Write a paragraph or two (or three!) about your own use of languages and dialects. In what ways do you ordinarily â€œmeshâ€ features of different dialects and/or languages? What languages did you grow up speaking and hearing and how do those languages enter into your writing today? How would you describe your own style of writing (and speaking)?
As you might guess from these examples, style always involves making choices about language across a wide range of situations. Style can be public or personal, conventional or creative, and everything in between. When you write, you’ll find that you have innumerable tools and options for expressing yourself exactly as you need to. This chapter introduces you to some of them.
First, read several movie reviews carefully and critically. Then try writing a brief movie review for your campus newspaper, experimenting with punctuation as one way to create an effective style. See if using a series of questions might have a strong effect, whether exclamation points would add or detract from the message you want to send, and so on. When you’ve finished the review, compare it to one written by a classmate, and look for similarities and differences in your choices of punctuation.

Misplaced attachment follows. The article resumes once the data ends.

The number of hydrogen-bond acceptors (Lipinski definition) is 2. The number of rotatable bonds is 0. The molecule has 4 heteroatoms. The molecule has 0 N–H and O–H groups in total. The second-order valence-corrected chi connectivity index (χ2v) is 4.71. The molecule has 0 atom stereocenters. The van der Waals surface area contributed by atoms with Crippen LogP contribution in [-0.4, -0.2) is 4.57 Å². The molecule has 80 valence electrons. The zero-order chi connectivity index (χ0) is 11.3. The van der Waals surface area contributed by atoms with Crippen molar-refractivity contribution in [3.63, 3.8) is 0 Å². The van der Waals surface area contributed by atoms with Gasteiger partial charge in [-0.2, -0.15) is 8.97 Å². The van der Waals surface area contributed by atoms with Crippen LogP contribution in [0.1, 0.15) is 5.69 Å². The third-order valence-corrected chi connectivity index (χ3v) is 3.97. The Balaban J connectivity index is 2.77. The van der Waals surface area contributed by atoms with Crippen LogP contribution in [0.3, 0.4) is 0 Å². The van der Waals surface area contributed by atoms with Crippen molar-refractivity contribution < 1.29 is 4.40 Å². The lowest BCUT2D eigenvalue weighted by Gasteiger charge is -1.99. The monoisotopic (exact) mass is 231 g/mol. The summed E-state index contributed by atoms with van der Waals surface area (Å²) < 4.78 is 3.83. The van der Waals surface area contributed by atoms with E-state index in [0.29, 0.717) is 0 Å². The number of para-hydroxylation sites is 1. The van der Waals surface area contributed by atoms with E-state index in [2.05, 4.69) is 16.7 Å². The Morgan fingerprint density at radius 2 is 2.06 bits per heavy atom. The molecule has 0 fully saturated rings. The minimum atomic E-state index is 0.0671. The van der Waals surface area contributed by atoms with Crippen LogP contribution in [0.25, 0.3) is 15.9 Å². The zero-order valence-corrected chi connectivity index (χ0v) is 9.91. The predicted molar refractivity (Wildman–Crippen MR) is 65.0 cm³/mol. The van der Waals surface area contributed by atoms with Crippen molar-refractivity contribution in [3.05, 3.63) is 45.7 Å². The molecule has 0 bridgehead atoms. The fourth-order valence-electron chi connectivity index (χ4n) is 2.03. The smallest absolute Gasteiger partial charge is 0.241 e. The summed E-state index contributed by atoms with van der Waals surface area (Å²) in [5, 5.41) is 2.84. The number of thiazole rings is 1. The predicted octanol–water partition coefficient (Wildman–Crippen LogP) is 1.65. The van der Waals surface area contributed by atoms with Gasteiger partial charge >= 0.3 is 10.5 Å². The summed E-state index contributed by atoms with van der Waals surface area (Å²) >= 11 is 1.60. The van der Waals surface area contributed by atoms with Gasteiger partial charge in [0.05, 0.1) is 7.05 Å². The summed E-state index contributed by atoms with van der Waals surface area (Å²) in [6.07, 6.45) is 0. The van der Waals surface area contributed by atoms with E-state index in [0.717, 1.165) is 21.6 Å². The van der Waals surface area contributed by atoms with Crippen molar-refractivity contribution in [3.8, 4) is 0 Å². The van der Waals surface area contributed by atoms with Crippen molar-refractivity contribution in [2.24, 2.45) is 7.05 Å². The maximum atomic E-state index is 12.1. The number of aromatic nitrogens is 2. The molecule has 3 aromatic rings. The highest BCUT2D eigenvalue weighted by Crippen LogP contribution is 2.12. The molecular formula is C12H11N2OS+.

Use online sources (such as American Rhetoric’s Top 100 Speeches at americanrhetoric.com/top100speechesall.html) to find the text of an essay or a speech by someone who uses figures of speech liberally. Pick a paragraph that is rich in figures and read it carefully and critically. Then rewrite it, eliminating every bit of figurative language. Then read the original and your revised version aloud to your class. Can you imagine a rhetorical situation in which your pared-down version would be more appropriate?
Identify the figurative language used in the following slogans. Note that some slogans may use more than one device.
â€œA day without orange juice is like a day without sunshine.â€ (Florida Orange Juice)
â€œTaste the Feelingâ€ (Coca-Cola)
â€œBe all that you can be.â€ (U.S. Army)
â€œBreakfast of champions.â€ (Wheaties)
â€œAmerica runs on Dunkin’.â€ (Dunkin’ Donuts)
â€œLike a rock.â€ (Chevrolet trucks)